Kinks – Sunny Afternoon

Anytime I can cover a song from 65-66 I’m more than happy to do it. This is my favorite period in pop/rock history. Bands were experimenting with new sounds and also leaning on older sounds. This song written by Ray Davies peaked at #14 in the Billboard 100, #1 in the UK, #1 in Canada, and #2 in New Zealand.

Shel Talmy was The Kinks’ producer at this time. He also worked with The Who, which gave him access to two of the great songwriters of the era: Pete Townshend and Ray Davies. When the song hit #1 in the UK it knocked off Paperback Writer by The Beatles.

Ray Davies: “The only way I could interpret how I felt was through a dusty, fallen aristocrat who had come from old money as opposed to the wealth I had created for myself.” In order to prevent the listener from sympathizing with the song’s protagonist…  I turned him into a scoundrel who fought with his girlfriend after a night of drunkenness and cruelty.”

 

From Songfacts

Despite the title, this is not a breezy, carefree summer song. The guy in the song is a moneyed elite whose mansion has been emptied by the tax man, who even took his yacht! All he has to enjoy himself is the sunny afternoon.

The song was written by Kinks frontman Ray Davies, who was going through a very difficult time. The Kinks were in the midst of a sudden rise to stardom, but group tensions, lawsuits, an unrealistic workload and craven management made them miserable. Davies was also dealing with fatherhood, and left the band for a while.

While he was recovering, Davies wrote “Sunny Afternoon,” putting the music together first and then creating an alter ego to voice his feelings. “The only way I could interpret how I felt was through a dusty, fallen aristocrat who had come from old money as opposed to the wealth I had created for myself,” he said.

In a Rolling Stone interview on November 10, 1969, Ray Davies talked about recording this song. “‘Sunny Afternoon’ was made very quickly, in the morning,” he said. “It was one of our most atmospheric sessions. I still like to keep tapes of the few minutes before the final take, things that happen before the session. Maybe it’s superstitious, but I believe if I had done things differently – if I had walked around the studio or gone out – it wouldn’t have turned out that way. The bass player went off and started playing funny little classical things on the bass, more like a lead guitar: and Nicky Hopkins, who was playing piano on that session, was playing “Liza” – we always used to play that song – little things like that helped us get into the feeling of the song.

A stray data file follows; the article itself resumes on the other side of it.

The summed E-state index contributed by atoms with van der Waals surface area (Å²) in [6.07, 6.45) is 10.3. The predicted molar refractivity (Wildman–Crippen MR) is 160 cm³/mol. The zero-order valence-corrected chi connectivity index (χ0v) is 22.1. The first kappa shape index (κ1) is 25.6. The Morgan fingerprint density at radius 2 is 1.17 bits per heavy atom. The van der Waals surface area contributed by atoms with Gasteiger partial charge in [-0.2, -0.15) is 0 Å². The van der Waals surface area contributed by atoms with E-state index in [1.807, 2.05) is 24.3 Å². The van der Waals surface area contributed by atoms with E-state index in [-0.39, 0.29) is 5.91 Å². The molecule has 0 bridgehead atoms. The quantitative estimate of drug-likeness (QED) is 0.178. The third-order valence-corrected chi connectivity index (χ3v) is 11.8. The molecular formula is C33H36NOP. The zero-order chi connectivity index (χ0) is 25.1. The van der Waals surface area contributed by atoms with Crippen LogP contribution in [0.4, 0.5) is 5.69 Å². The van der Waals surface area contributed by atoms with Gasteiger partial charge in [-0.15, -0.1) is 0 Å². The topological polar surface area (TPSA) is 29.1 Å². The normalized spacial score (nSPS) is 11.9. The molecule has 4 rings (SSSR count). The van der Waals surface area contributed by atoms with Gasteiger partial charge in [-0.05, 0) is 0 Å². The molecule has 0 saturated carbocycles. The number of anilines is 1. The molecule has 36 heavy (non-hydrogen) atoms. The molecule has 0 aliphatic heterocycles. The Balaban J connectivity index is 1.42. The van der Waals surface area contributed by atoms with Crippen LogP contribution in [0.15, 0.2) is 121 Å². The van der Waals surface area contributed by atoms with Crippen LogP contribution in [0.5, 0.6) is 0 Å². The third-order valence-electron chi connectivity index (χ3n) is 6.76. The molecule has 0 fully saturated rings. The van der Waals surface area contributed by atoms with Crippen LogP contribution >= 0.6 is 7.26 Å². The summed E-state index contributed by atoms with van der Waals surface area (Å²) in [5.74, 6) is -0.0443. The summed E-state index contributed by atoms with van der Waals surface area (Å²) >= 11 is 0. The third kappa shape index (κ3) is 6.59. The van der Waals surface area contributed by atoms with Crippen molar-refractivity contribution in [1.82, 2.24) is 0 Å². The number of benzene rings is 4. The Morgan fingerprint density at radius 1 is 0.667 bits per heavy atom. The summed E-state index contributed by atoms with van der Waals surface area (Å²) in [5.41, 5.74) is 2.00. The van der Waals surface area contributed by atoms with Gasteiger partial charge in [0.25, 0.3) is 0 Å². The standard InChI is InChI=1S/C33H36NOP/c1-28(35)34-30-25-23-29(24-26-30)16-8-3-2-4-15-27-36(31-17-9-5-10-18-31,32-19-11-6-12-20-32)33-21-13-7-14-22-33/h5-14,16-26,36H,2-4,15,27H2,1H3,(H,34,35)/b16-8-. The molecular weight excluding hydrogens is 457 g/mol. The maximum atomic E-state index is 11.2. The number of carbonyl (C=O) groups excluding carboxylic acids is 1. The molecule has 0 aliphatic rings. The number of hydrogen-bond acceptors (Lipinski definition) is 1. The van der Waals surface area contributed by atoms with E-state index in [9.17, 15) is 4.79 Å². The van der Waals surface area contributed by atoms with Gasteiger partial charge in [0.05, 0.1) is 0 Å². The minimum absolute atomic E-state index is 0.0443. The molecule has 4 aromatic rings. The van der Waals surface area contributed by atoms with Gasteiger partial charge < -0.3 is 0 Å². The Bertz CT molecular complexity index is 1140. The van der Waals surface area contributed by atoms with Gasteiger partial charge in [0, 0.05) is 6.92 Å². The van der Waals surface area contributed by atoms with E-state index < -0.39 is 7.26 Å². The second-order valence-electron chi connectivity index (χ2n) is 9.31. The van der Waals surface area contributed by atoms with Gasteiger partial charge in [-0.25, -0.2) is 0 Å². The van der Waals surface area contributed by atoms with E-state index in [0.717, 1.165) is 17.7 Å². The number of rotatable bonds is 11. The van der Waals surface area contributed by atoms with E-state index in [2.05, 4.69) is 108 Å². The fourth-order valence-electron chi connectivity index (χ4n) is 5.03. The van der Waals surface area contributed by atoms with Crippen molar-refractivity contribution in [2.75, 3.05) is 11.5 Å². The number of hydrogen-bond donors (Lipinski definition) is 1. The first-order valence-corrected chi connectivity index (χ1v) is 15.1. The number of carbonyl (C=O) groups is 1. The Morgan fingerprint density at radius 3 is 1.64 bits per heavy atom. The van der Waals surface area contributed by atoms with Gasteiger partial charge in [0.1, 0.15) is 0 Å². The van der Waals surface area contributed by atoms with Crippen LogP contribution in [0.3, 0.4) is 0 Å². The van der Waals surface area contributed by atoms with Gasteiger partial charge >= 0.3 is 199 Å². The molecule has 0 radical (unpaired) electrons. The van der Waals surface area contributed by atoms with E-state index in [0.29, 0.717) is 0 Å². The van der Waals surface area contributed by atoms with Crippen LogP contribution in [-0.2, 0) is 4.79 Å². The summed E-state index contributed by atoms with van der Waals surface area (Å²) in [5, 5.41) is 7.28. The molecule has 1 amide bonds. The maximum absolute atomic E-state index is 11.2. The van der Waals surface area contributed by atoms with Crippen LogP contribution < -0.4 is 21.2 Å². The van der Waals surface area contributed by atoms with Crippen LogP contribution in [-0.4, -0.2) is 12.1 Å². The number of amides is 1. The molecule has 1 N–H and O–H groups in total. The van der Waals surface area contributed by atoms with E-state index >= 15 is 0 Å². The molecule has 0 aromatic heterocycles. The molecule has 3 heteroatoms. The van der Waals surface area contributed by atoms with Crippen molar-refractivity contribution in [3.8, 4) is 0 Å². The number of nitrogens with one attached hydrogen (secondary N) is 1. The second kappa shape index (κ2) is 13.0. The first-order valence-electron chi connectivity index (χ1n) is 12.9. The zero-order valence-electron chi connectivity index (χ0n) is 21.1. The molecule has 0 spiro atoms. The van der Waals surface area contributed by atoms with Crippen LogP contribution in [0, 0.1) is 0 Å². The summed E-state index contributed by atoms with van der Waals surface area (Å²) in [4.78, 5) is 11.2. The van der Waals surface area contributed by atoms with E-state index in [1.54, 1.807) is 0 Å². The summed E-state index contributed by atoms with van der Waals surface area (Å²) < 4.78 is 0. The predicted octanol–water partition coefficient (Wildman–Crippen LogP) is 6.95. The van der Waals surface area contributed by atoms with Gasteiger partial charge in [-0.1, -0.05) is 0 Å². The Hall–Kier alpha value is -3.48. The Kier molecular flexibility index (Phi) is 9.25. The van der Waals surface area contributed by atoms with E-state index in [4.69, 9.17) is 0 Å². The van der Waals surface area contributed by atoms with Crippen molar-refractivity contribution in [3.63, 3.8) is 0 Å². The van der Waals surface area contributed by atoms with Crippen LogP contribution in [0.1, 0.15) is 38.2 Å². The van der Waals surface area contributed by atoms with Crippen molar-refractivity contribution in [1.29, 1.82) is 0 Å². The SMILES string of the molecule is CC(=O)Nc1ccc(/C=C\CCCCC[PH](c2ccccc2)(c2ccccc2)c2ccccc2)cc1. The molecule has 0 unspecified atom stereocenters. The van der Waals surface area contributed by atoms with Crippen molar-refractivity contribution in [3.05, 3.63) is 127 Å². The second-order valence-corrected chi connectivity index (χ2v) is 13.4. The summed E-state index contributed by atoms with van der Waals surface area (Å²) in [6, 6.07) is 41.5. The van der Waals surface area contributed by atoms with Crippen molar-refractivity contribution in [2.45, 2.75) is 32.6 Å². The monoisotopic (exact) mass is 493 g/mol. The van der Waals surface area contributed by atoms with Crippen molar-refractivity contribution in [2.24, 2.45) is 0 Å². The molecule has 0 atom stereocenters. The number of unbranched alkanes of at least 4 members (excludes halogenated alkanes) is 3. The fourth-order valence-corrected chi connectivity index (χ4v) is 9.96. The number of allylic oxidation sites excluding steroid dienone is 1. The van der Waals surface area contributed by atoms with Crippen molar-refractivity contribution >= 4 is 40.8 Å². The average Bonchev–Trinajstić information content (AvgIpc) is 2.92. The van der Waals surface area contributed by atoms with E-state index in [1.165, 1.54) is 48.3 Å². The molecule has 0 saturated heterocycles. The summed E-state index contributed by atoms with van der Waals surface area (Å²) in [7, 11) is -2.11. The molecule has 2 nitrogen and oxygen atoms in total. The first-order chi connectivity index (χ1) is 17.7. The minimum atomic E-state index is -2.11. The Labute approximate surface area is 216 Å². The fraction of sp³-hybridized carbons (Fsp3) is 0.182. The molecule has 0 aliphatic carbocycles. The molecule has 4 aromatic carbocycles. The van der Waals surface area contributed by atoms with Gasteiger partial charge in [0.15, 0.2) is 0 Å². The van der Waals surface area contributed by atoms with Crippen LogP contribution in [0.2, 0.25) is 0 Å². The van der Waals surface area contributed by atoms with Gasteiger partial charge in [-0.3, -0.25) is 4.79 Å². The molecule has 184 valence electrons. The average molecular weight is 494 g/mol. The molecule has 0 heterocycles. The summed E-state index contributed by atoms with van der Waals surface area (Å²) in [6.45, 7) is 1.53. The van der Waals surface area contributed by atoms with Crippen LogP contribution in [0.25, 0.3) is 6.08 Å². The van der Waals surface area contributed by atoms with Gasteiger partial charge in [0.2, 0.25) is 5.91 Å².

At the time I wrote ‘Sunny Afternoon’ I couldn’t listen to anything. I was only playing The Greatest Hits of Frank Sinatra and Dylan’s Maggie’s Farm – I just liked it’s whole presence, I was playing the Bringing It All Back Home LP along with my Frank Sinatra and Glenn Miller and Bach – it was a strange time. I thought they all helped one another, they went into the chromatic part that’s in the back of the song. I once made a drawing of my voice on ‘Sunny Afternoon.’ It was a leaf with a very thick outline – a big blob in the background – the leaf just cutting through it.”

Released as a single with “I’m Not Like Everybody Else” on the B-side, “Sunny Afternoon” was the third (and final) UK #1 hit for The Kinks, following “You Really Got Me” and “Tired of Waiting for You.” Americans didn’t take to The Kinks like they did to The Beatles and The Rolling Stones, and from 1965-1969 a union dispute kept them from touring in that country. Still, their early singles did reasonably well there, with “Sunny Afternoon” reaching #14 even though they couldn’t set foot in the US.